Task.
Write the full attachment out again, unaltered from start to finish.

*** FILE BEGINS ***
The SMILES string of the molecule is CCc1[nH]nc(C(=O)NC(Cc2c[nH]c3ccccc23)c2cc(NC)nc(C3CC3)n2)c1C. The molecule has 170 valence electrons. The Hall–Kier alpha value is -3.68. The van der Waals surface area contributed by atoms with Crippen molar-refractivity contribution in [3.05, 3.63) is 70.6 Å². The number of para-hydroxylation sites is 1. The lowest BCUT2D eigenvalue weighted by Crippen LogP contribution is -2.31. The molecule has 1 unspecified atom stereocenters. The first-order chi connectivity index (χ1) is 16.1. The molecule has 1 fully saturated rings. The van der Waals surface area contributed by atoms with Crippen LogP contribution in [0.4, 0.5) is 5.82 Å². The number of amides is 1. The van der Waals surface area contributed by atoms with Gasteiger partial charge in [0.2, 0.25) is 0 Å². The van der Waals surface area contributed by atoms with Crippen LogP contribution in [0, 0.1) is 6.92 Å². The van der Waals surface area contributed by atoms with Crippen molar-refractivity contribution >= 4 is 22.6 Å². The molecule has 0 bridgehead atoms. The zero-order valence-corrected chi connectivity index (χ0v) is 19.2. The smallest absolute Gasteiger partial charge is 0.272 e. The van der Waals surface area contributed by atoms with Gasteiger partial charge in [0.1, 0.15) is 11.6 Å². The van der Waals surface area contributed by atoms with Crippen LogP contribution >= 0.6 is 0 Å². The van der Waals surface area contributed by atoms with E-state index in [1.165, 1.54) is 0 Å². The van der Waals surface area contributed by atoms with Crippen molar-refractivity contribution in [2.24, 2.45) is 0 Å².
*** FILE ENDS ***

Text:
The SMILES string of the molecule is CCc1[nH]nc(C(=O)NC(Cc2c[nH]c3ccccc23)c2cc(NC)nc(C3CC3)n2)c1C. The molecule has 170 valence electrons. The Hall–Kier alpha value is -3.68. The van der Waals surface area contributed by atoms with Crippen molar-refractivity contribution in [3.05, 3.63) is 70.6 Å². The number of para-hydroxylation sites is 1. The lowest BCUT2D eigenvalue weighted by Crippen LogP contribution is -2.31. The molecule has 1 unspecified atom stereocenters. The first-order chi connectivity index (χ1) is 16.1. The molecule has 1 fully saturated rings. The van der Waals surface area contributed by atoms with Crippen LogP contribution in [0.4, 0.5) is 5.82 Å². The number of amides is 1. The van der Waals surface area contributed by atoms with Gasteiger partial charge in [0.2, 0.25) is 0 Å². The van der Waals surface area contributed by atoms with Crippen LogP contribution in [0, 0.1) is 6.92 Å². The van der Waals surface area contributed by atoms with Crippen molar-refractivity contribution >= 4 is 22.6 Å². The molecule has 0 bridgehead atoms. The zero-order valence-corrected chi connectivity index (χ0v) is 19.2. The smallest absolute Gasteiger partial charge is 0.272 e. The van der Waals surface area contributed by atoms with Gasteiger partial charge in [0.1, 0.15) is 11.6 Å². The van der Waals surface area contributed by atoms with Crippen LogP contribution >= 0.6 is 0 Å². The van der Waals surface area contributed by atoms with E-state index in [1.165, 1.54) is 0 Å². The van der Waals surface area contributed by atoms with Crippen molar-refractivity contribution in [2.24, 2.45) is 0 Å².